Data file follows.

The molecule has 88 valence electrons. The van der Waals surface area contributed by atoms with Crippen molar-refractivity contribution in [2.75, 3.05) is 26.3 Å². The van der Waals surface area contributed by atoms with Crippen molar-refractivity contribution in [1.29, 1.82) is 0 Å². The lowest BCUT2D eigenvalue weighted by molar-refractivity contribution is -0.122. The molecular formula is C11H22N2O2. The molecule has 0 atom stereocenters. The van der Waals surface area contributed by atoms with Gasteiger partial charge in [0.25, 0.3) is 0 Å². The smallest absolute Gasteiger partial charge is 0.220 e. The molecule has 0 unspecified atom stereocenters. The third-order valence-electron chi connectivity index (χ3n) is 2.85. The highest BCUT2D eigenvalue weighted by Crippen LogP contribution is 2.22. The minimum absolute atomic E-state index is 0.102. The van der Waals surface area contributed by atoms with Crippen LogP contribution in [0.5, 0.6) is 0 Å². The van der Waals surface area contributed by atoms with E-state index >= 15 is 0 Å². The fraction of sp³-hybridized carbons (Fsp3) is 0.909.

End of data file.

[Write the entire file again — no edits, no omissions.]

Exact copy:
The molecule has 88 valence electrons. The van der Waals surface area contributed by atoms with Crippen molar-refractivity contribution in [2.75, 3.05) is 26.3 Å². The van der Waals surface area contributed by atoms with Crippen molar-refractivity contribution in [1.29, 1.82) is 0 Å². The lowest BCUT2D eigenvalue weighted by molar-refractivity contribution is -0.122. The molecular formula is C11H22N2O2. The molecule has 0 atom stereocenters. The van der Waals surface area contributed by atoms with Gasteiger partial charge in [0.25, 0.3) is 0 Å². The smallest absolute Gasteiger partial charge is 0.220 e. The molecule has 0 unspecified atom stereocenters. The third-order valence-electron chi connectivity index (χ3n) is 2.85. The highest BCUT2D eigenvalue weighted by Crippen LogP contribution is 2.22. The minimum absolute atomic E-state index is 0.102. The van der Waals surface area contributed by atoms with Crippen LogP contribution in [0.5, 0.6) is 0 Å². The van der Waals surface area contributed by atoms with E-state index >= 15 is 0 Å². The fraction of sp³-hybridized carbons (Fsp3) is 0.909.